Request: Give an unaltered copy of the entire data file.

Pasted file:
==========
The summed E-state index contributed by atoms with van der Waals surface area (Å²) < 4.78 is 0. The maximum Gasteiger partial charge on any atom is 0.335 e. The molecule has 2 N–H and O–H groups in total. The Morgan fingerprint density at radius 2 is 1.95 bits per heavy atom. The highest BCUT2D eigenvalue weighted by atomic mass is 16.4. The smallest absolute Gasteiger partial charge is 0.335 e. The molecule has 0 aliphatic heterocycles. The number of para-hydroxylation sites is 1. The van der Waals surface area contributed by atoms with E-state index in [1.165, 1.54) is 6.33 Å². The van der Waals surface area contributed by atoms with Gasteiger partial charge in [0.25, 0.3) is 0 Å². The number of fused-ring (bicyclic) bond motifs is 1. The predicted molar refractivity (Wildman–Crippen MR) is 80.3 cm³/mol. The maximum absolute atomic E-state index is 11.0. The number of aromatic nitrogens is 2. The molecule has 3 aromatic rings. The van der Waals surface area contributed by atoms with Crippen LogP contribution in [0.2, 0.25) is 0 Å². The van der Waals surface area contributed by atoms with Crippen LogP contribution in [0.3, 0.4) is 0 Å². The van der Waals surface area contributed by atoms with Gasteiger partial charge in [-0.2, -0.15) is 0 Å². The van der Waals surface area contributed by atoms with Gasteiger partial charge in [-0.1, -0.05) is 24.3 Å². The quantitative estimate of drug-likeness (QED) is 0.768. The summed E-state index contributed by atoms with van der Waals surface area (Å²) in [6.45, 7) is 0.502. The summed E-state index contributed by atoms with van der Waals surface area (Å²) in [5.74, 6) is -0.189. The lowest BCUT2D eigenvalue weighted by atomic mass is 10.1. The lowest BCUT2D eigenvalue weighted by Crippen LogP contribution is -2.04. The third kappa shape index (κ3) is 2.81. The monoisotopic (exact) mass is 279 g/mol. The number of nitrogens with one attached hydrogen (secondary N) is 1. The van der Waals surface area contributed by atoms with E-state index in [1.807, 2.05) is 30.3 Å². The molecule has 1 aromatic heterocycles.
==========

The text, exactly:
The summed E-state index contributed by atoms with van der Waals surface area (Å²) < 4.78 is 0. The maximum Gasteiger partial charge on any atom is 0.335 e. The molecule has 2 N–H and O–H groups in total. The Morgan fingerprint density at radius 2 is 1.95 bits per heavy atom. The highest BCUT2D eigenvalue weighted by atomic mass is 16.4. The smallest absolute Gasteiger partial charge is 0.335 e. The molecule has 0 aliphatic heterocycles. The number of para-hydroxylation sites is 1. The van der Waals surface area contributed by atoms with E-state index in [1.165, 1.54) is 6.33 Å². The van der Waals surface area contributed by atoms with Gasteiger partial charge in [0.25, 0.3) is 0 Å². The number of fused-ring (bicyclic) bond motifs is 1. The predicted molar refractivity (Wildman–Crippen MR) is 80.3 cm³/mol. The maximum absolute atomic E-state index is 11.0. The number of aromatic nitrogens is 2. The molecule has 3 aromatic rings. The van der Waals surface area contributed by atoms with Crippen LogP contribution in [0.2, 0.25) is 0 Å². The van der Waals surface area contributed by atoms with Crippen LogP contribution in [0.3, 0.4) is 0 Å². The van der Waals surface area contributed by atoms with Gasteiger partial charge in [-0.2, -0.15) is 0 Å². The van der Waals surface area contributed by atoms with Gasteiger partial charge in [-0.1, -0.05) is 24.3 Å². The quantitative estimate of drug-likeness (QED) is 0.768. The summed E-state index contributed by atoms with van der Waals surface area (Å²) in [6.45, 7) is 0.502. The summed E-state index contributed by atoms with van der Waals surface area (Å²) in [5.74, 6) is -0.189. The lowest BCUT2D eigenvalue weighted by atomic mass is 10.1. The lowest BCUT2D eigenvalue weighted by Crippen LogP contribution is -2.04. The third kappa shape index (κ3) is 2.81. The monoisotopic (exact) mass is 279 g/mol. The number of nitrogens with one attached hydrogen (secondary N) is 1. The van der Waals surface area contributed by atoms with E-state index in [1.807, 2.05) is 30.3 Å². The molecule has 1 aromatic heterocycles.